Today was a day that restored my faith in the value of traveling with no plans whatsoever. In the importance of allowing serendipity to guide one's footsteps, and just see where things lead.
I have come to Suwon – one of my Korean home towns, at this point. I feel very at ease in this city, although I only technically lived here for about two months, in February and March of this year. I didn't come on the bus – I got a ride with an acquaintance, a Korean man with excellent English who happens to be a doctor in Yeonggwang. We had a wide-ranging conversation about many topics, and he got me riffing on linguistics. He may have regretted this, as I can tend to get a little bit too enthusiastic on my favorite subject, and I maybe have overwhelmed him with my talk-talk-talk.
The day was grey and overcast, with low-lying clouds draping themselves over verdent green mountaintops like sleeping kittens. The damp, green fields of South Korea's breadbasket alternately zoomed and crept past, depending on the flow of traffic – which was bad. Traffic in Korea, during the Chuseok holiday, is like traffic in the US during Thanksgiving. It's as if God went up to a mountaintop and yelled: "OK, everybody… switch cities! Now!"
We finally got to Suwon's old city walls' south gate (Paldalmun) at around 130. I went to the guesthouse where I like to stay, and got my friend Mr Choi's phone number from the manager there – I'd lost Mr Choi's number because of my broken cellphone, last month.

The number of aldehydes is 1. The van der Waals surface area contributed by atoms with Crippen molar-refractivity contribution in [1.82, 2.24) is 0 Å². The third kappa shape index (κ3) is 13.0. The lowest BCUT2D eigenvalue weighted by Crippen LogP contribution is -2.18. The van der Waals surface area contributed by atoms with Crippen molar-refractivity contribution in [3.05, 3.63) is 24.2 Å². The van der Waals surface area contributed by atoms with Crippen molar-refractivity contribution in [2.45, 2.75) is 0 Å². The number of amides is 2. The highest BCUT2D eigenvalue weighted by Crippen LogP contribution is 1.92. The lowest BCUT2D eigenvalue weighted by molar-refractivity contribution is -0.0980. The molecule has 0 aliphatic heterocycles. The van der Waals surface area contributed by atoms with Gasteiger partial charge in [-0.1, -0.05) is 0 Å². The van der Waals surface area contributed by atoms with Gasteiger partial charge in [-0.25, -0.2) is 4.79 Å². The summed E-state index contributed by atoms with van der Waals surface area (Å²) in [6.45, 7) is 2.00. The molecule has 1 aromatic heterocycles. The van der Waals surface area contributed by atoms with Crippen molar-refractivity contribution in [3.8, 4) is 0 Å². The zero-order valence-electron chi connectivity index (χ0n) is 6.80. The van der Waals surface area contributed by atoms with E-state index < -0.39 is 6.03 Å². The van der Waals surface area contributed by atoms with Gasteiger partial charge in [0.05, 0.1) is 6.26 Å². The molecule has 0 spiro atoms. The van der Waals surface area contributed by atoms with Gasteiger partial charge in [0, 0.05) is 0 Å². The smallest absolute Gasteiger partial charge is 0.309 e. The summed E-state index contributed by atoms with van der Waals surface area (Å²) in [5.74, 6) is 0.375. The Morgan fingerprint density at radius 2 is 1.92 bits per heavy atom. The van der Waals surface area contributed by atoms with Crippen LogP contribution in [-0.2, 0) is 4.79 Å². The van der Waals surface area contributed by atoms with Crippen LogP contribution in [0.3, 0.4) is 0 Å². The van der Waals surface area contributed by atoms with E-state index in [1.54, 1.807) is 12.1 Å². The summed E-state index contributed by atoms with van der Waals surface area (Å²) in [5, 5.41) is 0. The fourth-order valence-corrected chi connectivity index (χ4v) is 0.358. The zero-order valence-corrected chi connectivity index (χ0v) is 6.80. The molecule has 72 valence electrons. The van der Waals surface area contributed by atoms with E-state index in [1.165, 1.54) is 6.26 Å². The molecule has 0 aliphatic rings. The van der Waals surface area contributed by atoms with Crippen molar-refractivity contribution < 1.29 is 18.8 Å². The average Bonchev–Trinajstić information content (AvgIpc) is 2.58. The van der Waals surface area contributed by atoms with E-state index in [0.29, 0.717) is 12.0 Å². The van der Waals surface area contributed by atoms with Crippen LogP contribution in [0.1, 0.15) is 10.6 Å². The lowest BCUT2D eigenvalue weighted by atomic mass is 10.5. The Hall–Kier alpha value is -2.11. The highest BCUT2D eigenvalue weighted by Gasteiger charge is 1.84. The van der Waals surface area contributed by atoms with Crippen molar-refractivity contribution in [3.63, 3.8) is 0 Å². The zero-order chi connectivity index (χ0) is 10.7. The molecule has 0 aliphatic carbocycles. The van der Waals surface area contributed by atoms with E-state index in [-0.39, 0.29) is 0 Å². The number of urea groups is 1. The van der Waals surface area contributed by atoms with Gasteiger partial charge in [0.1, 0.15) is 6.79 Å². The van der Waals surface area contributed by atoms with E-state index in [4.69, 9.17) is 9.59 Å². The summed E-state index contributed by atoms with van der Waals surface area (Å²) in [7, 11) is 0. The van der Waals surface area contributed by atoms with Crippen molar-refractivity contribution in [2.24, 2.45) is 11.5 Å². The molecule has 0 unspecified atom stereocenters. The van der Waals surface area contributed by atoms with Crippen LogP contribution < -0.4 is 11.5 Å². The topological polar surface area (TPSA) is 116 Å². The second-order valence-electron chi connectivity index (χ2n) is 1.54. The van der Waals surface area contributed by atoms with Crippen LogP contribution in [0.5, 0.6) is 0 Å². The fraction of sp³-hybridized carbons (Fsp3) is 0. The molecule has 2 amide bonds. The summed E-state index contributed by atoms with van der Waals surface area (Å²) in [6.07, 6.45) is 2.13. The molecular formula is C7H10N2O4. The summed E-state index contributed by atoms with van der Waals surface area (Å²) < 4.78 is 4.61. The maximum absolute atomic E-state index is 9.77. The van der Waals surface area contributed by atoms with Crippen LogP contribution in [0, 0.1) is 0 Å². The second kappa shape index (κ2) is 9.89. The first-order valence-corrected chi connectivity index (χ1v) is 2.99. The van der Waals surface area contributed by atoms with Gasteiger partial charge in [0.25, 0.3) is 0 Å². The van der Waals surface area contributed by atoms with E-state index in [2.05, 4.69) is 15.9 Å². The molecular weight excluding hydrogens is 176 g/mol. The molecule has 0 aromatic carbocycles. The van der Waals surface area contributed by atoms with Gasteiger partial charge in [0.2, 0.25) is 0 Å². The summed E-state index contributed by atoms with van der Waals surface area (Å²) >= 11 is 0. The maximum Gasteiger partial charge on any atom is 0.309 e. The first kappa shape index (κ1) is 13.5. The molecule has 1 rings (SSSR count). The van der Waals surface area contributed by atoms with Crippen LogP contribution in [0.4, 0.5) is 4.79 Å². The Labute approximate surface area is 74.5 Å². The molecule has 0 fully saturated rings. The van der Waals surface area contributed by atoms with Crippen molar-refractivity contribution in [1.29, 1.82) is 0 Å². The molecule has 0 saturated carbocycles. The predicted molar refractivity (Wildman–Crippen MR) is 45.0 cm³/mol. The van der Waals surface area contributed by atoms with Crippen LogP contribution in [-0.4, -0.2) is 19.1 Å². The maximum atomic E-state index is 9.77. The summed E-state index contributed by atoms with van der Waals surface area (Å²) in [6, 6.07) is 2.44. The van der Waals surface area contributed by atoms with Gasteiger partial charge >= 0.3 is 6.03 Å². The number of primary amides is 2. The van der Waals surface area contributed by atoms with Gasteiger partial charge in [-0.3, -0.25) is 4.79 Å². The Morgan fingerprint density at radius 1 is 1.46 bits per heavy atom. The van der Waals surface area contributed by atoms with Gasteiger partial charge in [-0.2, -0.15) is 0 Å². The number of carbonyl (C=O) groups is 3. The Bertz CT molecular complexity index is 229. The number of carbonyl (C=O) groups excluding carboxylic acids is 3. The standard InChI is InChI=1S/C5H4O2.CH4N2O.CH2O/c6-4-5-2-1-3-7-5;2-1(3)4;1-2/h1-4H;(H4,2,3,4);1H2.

Mr Choi said, basically, "Oh wow, Jared, hello. Go to the tea-seller's shop and wait there!" He said it in Korean. I wasn't even sure I'd understood. But I deposited my bag into a room at the guesthouse, and ran out and down to the tea-seller's shop (see old blog posts if you're wondering who the tea-seller is). There was the tea-seller man, and some friend of his with a very luxurious Samsung Renault car, still smelling of new-car-smell.
We drove to the tea-seller's apartment, where Mr Choi was hanging out with a bunch of the tea-seller's family, friends and relatives. They'd literally just cleared the table after their feast as I walked in. They insisted I eat something – so they set a single setting with a modest Chuseok mid-day feast and watched me eat as they drank tea and chatted about whether or not my Korean Language ability had improved. Well, they probably chatted about other things as well, including the weather.
After I finished eating, we drank tea alternating with shots of 12 year scotch whiskey that someone had presented as a gift to the tea-seller, out of the same diminutive cups (the tea and the whiskey had the same amber color, and at one point I became a bit confused about what had been poured in my cup, much to everyone's amusement).
The tea-seller's children put in a shy appearance (but it was pleasing that they seemed to remember me fondly – I'd provided them with "free" English tutoring back in March as a sort exchange for my crash course in Korean tea-culture and the tea-seller's general kindness and friendship, among other things).